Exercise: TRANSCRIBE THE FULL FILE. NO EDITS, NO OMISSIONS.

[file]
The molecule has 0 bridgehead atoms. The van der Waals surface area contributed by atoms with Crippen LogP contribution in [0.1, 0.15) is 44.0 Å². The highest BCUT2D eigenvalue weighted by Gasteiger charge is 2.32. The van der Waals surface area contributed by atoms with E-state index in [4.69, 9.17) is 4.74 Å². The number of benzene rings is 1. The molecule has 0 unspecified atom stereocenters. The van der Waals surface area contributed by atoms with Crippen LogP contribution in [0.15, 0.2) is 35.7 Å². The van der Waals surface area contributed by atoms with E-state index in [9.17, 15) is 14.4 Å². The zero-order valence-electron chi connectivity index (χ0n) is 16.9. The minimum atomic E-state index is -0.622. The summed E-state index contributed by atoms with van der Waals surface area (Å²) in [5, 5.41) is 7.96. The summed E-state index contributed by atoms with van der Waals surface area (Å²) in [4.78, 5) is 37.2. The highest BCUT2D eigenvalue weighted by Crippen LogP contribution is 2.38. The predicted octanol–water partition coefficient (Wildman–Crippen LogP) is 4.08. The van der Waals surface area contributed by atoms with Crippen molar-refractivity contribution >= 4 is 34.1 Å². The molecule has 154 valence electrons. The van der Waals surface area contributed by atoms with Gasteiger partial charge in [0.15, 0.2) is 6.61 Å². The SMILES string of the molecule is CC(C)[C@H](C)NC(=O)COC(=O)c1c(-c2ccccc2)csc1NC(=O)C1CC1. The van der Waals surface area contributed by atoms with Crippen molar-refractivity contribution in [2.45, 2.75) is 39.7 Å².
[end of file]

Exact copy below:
The molecule has 0 bridgehead atoms. The van der Waals surface area contributed by atoms with Crippen LogP contribution in [0.1, 0.15) is 44.0 Å². The highest BCUT2D eigenvalue weighted by Gasteiger charge is 2.32. The van der Waals surface area contributed by atoms with E-state index in [4.69, 9.17) is 4.74 Å². The number of benzene rings is 1. The molecule has 0 unspecified atom stereocenters. The van der Waals surface area contributed by atoms with Crippen LogP contribution in [0.15, 0.2) is 35.7 Å². The van der Waals surface area contributed by atoms with E-state index in [9.17, 15) is 14.4 Å². The zero-order valence-electron chi connectivity index (χ0n) is 16.9. The minimum atomic E-state index is -0.622. The summed E-state index contributed by atoms with van der Waals surface area (Å²) in [5, 5.41) is 7.96. The summed E-state index contributed by atoms with van der Waals surface area (Å²) in [4.78, 5) is 37.2. The highest BCUT2D eigenvalue weighted by Crippen LogP contribution is 2.38. The predicted octanol–water partition coefficient (Wildman–Crippen LogP) is 4.08. The van der Waals surface area contributed by atoms with Crippen molar-refractivity contribution >= 4 is 34.1 Å². The molecule has 154 valence electrons. The van der Waals surface area contributed by atoms with Gasteiger partial charge in [0.15, 0.2) is 6.61 Å². The SMILES string of the molecule is CC(C)[C@H](C)NC(=O)COC(=O)c1c(-c2ccccc2)csc1NC(=O)C1CC1. The van der Waals surface area contributed by atoms with Crippen molar-refractivity contribution in [2.45, 2.75) is 39.7 Å².